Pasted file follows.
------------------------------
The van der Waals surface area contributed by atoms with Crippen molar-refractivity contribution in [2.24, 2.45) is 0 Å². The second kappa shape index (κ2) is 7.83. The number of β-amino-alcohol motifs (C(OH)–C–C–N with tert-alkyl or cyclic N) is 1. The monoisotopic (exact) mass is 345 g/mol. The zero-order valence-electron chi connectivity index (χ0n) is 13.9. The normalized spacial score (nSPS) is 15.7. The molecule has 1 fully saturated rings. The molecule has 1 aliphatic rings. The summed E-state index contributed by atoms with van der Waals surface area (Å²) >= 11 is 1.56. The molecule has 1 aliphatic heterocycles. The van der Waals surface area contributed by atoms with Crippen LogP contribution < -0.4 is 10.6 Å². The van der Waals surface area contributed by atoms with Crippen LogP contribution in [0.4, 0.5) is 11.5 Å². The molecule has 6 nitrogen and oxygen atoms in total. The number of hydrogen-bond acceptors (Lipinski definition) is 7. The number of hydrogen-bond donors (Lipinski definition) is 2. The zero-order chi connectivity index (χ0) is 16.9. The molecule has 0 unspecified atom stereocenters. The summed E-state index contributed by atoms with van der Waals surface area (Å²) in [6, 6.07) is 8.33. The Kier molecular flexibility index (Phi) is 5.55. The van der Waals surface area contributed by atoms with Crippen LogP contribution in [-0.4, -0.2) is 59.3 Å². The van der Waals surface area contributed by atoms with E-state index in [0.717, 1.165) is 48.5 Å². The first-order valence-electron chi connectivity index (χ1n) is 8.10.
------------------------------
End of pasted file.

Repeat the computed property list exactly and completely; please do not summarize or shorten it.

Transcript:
The van der Waals surface area contributed by atoms with Crippen molar-refractivity contribution in [2.24, 2.45) is 0 Å². The second kappa shape index (κ2) is 7.83. The number of β-amino-alcohol motifs (C(OH)–C–C–N with tert-alkyl or cyclic N) is 1. The monoisotopic (exact) mass is 345 g/mol. The zero-order valence-electron chi connectivity index (χ0n) is 13.9. The normalized spacial score (nSPS) is 15.7. The molecule has 1 fully saturated rings. The molecule has 1 aliphatic rings. The summed E-state index contributed by atoms with van der Waals surface area (Å²) >= 11 is 1.56. The molecule has 1 aliphatic heterocycles. The van der Waals surface area contributed by atoms with Crippen LogP contribution < -0.4 is 10.6 Å². The van der Waals surface area contributed by atoms with Crippen LogP contribution in [0.4, 0.5) is 11.5 Å². The molecule has 6 nitrogen and oxygen atoms in total. The number of hydrogen-bond acceptors (Lipinski definition) is 7. The number of hydrogen-bond donors (Lipinski definition) is 2. The zero-order chi connectivity index (χ0) is 16.9. The molecule has 0 unspecified atom stereocenters. The summed E-state index contributed by atoms with van der Waals surface area (Å²) in [6, 6.07) is 8.33. The Kier molecular flexibility index (Phi) is 5.55. The van der Waals surface area contributed by atoms with Crippen LogP contribution in [-0.4, -0.2) is 59.3 Å². The van der Waals surface area contributed by atoms with E-state index in [0.717, 1.165) is 48.5 Å². The first-order valence-electron chi connectivity index (χ1n) is 8.10.